New Book: School Desegregation and the Limits of Liberalism

Posted by on September 10, 2010

[posted from Comm-Org listserv]

From: Howell Baum <>

Dear colleagues,

I am pleased to announce the publication of Brown in Baltimore: School Desegregation and the Limits of Liberalism. The book tells the history of Baltimore school desegregation and argues that school officials’  liberalism limited their ability to understand race and act effectively to end segregation. The analysis has implications for contemporary difficulties dealing with race.

The book’s story is this: A liberal school board voted right after Brown to end segregation. However, they chose open enrollment, or freedom of choice, as their strategy. The policy made desegregation voluntary, and it explicitly disregarded students’ race: all students would be seen as raceless individuals free to choose any school in the city. School officials said they did not care what racial makeup resulted, so long as students had the freedom to choose. Significantly, black leaders urged the board to adopt this policy, took credit for the board’s actions, and continued to endorse the policy for two decades. No civil rights group
ever sued the school board to do anything more.

The analysis interprets school officials’ actions as a good-faith expression of their explicit liberalism. They saw society as made up of individuals, emphasized a procedural right to choose over any specific outcome, and believed government should not intervene in individual decisions. Free choice embodied these culturally normal American principles. The book argues that the Baltimore desegregation case shows the weaknesses of liberalism in grasping race conceptually and in developing deep strategies for redressing racial inequities.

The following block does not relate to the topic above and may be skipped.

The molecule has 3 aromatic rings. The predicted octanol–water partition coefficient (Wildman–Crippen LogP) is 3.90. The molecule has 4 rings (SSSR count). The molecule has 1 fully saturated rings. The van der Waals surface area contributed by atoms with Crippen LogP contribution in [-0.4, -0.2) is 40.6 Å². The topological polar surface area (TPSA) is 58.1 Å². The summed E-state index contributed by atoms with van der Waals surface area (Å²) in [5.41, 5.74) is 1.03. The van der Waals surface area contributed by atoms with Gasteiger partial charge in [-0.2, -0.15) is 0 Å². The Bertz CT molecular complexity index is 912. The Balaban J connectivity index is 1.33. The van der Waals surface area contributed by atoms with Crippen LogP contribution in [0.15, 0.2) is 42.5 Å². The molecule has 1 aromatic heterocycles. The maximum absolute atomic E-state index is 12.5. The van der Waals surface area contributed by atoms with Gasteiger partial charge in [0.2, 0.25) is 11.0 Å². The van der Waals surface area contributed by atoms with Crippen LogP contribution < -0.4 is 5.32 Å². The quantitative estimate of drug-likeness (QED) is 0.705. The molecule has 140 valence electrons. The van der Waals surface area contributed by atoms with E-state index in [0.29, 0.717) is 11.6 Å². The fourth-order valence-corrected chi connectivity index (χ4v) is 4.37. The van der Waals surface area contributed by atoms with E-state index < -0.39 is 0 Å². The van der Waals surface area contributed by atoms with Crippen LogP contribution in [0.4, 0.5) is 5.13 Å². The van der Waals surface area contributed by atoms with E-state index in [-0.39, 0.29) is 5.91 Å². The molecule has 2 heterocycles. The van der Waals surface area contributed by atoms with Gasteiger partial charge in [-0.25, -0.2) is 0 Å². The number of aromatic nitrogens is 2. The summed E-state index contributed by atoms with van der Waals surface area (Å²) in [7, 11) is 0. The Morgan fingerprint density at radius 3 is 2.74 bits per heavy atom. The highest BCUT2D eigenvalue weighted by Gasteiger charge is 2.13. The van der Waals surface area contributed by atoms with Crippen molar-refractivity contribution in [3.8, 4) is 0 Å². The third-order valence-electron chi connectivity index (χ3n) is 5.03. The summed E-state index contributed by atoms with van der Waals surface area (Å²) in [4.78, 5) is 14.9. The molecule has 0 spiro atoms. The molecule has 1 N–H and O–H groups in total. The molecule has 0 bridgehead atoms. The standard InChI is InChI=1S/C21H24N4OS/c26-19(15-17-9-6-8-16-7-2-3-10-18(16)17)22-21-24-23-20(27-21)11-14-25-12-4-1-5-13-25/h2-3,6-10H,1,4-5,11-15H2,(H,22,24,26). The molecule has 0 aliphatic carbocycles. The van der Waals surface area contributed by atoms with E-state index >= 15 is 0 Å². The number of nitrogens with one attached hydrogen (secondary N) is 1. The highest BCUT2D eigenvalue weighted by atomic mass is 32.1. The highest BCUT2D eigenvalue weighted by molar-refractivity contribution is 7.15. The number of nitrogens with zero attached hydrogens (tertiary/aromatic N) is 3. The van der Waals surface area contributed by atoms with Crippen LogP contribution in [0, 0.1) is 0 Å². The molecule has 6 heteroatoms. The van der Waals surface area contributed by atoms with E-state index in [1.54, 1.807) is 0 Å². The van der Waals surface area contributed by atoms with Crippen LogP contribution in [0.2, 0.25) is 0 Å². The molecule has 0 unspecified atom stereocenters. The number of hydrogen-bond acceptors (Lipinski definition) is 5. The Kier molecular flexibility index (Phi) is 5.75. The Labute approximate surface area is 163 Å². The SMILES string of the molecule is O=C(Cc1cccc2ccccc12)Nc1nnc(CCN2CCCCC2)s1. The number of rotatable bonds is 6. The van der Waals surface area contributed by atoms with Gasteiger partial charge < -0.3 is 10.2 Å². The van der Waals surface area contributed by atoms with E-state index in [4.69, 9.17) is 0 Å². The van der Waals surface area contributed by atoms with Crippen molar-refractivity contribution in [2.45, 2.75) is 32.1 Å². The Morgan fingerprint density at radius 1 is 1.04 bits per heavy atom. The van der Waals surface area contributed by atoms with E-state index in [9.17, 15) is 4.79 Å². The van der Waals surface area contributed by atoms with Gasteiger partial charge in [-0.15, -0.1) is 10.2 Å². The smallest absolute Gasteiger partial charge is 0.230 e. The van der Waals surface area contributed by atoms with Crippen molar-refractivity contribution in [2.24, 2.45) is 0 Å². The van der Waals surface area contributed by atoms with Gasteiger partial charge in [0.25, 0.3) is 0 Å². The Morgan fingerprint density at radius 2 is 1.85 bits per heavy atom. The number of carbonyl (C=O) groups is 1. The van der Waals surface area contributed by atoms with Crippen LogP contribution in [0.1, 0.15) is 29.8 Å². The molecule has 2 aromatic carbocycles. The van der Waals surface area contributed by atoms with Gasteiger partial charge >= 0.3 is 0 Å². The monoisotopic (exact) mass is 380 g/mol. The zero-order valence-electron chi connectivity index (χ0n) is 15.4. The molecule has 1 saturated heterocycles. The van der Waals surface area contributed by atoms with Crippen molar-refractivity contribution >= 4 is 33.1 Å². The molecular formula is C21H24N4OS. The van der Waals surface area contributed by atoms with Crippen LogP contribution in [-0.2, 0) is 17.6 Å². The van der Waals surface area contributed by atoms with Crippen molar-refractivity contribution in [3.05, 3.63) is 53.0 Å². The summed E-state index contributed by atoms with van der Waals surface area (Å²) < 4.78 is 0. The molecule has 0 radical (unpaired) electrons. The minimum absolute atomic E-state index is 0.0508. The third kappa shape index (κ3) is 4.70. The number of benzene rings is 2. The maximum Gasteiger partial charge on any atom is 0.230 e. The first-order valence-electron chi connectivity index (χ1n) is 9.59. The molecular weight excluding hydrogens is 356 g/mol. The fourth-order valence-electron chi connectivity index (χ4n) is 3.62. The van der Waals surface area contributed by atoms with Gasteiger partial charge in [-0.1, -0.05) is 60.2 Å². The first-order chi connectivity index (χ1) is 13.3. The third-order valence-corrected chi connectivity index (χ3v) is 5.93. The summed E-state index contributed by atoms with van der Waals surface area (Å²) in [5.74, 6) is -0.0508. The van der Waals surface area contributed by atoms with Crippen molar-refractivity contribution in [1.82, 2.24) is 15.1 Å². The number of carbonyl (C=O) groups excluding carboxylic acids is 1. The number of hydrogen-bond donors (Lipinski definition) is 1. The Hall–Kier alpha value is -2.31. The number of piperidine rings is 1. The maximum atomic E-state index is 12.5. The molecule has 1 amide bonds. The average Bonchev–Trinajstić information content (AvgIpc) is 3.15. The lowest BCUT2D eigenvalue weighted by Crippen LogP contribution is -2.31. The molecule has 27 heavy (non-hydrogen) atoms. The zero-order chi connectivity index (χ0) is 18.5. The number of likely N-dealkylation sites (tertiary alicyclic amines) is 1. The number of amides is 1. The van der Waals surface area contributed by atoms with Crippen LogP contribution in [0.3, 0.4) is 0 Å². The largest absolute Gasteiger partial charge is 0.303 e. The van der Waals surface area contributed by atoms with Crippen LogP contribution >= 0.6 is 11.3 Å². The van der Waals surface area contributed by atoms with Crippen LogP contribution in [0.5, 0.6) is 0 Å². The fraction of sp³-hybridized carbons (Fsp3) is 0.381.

Regards to all,
Howell Baum

Below is a description of the book from Cornell University Press and a link to the Press:

In the first book to present the history of Baltimore school desegregation, Howell S. Baum shows how good intentions got stuck on what Gunnar Myrdal called the “American Dilemma.” Immediately after the 1954 Brown v. Board of Education decision, the city’s liberal school board voted to desegregate and adopted a free choice policy that made integration voluntary. Baltimore’s school desegregation proceeded peacefully, without the resistance or violence that occurred elsewhere. However, few whites chose to attend school with blacks, and after a few years of modest desegregation, schools resegregated and became increasingly segregated. The school board never changed its policy. Black leaders had urged the board to adopt free choice and, despite the limited desegregation, continued to support the policy and never sued the board to do anything else.